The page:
• Brand differentiation
    A time-honored rule in the world of branding: no name is so good that it’s worth risking your brand getting confused with another. A strong business name is one that people will come to readily associate with your business—and only your business. The perfect name for your business is one that isn’t too similar to any other business name, especially any name that operates in your same market space.

For a more expansive dive into how to find the right name for your business, read more here.

How to find out if a business name is taken

Once you begin the process of selecting a name for your business, you’ll quickly realize that there’s not just one comprehensive list of business names that you can consult. The task of finding businesses whose names might overlap with your chosen name requires researching in a few different areas:

For businesses in the US, check state and federal business registrations and trademarks databases

There are a number of large databases you can search to see if any other entity has an existing claim to a business name you’re considering:

For businesses located outside the US, check local registries

Most countries have a similar registry of business entities. Here’s a list of registries around the world.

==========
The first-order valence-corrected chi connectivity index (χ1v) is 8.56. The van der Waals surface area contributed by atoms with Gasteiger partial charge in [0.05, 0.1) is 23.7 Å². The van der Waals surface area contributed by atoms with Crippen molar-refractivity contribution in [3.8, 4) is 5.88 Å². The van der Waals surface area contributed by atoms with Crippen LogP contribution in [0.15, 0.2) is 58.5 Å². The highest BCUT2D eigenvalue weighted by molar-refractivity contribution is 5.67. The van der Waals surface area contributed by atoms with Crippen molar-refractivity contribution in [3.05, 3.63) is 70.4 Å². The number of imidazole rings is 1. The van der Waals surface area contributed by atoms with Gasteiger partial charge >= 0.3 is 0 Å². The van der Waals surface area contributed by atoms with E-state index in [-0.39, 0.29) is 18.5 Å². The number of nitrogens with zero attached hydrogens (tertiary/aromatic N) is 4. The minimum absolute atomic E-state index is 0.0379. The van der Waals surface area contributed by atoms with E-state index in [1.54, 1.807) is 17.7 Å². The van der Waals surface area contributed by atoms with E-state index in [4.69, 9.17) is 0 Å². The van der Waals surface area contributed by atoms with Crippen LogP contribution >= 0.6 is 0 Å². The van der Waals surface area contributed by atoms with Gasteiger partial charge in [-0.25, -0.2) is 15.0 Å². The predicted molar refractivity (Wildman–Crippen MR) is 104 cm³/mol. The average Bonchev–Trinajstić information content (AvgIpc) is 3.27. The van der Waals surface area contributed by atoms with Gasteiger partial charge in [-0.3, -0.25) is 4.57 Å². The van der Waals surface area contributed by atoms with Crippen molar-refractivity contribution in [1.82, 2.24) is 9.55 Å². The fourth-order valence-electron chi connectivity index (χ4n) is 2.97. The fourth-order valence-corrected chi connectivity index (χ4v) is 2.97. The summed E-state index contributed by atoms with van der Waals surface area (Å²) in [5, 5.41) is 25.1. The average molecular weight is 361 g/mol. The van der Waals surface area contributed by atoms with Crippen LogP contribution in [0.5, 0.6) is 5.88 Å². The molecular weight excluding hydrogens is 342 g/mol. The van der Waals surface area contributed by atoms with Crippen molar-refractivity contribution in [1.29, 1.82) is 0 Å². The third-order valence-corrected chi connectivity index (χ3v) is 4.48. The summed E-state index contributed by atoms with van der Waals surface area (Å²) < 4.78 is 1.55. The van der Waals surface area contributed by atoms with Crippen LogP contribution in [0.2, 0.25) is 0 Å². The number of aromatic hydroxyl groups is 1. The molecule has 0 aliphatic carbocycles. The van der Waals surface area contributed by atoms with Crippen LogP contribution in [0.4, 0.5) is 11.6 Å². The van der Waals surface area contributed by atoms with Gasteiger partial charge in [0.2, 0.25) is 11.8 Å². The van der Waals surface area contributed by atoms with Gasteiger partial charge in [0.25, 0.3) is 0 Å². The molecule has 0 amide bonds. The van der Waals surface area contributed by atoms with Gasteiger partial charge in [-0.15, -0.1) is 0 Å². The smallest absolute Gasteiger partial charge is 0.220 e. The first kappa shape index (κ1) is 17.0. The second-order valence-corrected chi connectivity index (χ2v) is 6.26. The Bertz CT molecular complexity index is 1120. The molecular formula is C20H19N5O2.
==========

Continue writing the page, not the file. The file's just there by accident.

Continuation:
Find out what other names businesses are using

It’s common for businesses to use names other than their officially registered corporate entity name. These names are called DBAs, for “doing business as.” When doing research about your own prospective business name, you’ll want to research DBAs as well as legal entity names. Depending on where you plan to register your business, the local laws governing DBA registration and use might vary. Even if a business hasn’t officially registered a name, they might still have a valid legal claim if they’ve been using it for a certain period of time.

Painstakingly combing through every available database is no substitute for a simple internet search. Depending on your industry and market, conducting a thorough search might look a bit different, but here are a few sources that will assist most searches:

  • Google
    Without a doubt, this is the logical starting point for any internet search.

  • Yelp
    If you’re starting a business that will operate in a specific locality, Yelp offers valuable visibility into the businesses currently operating in that area. More importantly, it will show you the everyday, consumer-facing names they use.

  • LinkedIn
    There are no barriers to creating business profiles on LinkedIn, which makes it a useful tool for finding businesses using DBAs.

  • Crunchbase
    Because Crunchbase reports on startup funding from the earliest stages, it’s an excellent place to learn about startups—and the names they’re using—that might not yet exist anywhere else on the internet or official registries.

What to do if your desired business name is taken